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Climate change also rewrites Vivaldi's Four Seasons: This is what opera looks like with global warming - video

Climate change also rewrites Vivaldi’s Four Seasons: This is what opera looks like with global warming – video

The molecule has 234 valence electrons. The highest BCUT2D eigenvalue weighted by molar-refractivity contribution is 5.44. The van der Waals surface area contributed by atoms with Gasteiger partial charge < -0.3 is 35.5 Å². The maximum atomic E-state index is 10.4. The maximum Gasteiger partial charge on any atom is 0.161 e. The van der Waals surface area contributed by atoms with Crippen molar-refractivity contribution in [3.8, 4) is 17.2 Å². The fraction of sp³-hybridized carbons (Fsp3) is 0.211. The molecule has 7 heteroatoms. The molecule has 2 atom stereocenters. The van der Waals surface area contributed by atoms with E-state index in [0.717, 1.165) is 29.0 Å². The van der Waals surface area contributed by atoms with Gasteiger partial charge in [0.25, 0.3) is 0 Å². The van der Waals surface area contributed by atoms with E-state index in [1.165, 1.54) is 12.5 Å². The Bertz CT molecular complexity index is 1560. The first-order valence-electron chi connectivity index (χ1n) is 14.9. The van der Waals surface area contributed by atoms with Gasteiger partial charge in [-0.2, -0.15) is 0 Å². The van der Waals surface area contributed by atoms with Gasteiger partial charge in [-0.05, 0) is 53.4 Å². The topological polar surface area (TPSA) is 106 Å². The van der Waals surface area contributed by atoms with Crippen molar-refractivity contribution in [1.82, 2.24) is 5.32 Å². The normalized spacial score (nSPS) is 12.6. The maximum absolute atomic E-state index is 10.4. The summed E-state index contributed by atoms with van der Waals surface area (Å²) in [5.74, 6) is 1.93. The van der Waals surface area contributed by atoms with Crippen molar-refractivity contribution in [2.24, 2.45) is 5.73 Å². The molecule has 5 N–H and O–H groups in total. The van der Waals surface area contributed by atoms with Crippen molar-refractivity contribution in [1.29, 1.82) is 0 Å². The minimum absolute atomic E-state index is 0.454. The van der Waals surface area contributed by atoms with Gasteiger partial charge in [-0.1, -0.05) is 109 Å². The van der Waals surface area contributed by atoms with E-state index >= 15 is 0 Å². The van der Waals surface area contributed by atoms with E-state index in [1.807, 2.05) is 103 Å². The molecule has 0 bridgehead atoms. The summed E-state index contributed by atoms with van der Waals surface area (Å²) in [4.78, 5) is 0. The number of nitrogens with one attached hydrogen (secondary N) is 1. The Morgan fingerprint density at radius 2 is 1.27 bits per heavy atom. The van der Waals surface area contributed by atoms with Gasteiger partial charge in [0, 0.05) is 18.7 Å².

Shattered and revolutionized the perfect architecture of Four Seasons by Vivaldi, perhaps one of the world’s best-known and most-listened-to pieces of music, to highlight in music how climate has changed since 1725, the year the opera was composed, and the urgency of changing our behavior in a sustainable way. Before crossing the point of no return that will be beyond It’s getting harder to come back And save the planet we live on. The result of the operation is very strange and powerful. During the performance one feels the complete harmony that Vivaldi has become Uncertain, disharmonious, less balanced. The seasons are shortened, the movements of spring and summer become disoriented, and the mimicry of animalistic tones, like birds, disappear due to the impact of climatic changes disturbing the land. also Co2 . rise, among the main gases responsible for the ongoing climatic changes, are represented at work with the addition of tools such as wind, copper, and gourd which, originally, are unexpected. “for the seasons“It is the name of this operation, ambitious and original at the same time, commissioned by Ed Elpphilarmony from Hamburg, Which includes a group of musicians, software developers and scientists. For six months, the team has been processing scientific data on climate change from 1725 to the present Convert them to notes The complex action organized on Saturday 4 June, for the second time ever after the premiere in November 2019 in Hamburg, in the central square Santa Barbara of Mantua Conducted by the musicians of the Mantua Chamber Orchestra and violinist Roland Gratter, conducted by Lucy Legway. Concert held by Oficina Ocm with the support of the Ministry of Culture and in cooperation with Friday for the Future Movement Mantova chose the tenth edition of audio plotsthe festival dedicated to chamber music that ran for five days from June 1-5, after that 340 musicians Take part in more than 150 short concerts in the historical places of Gonzaga

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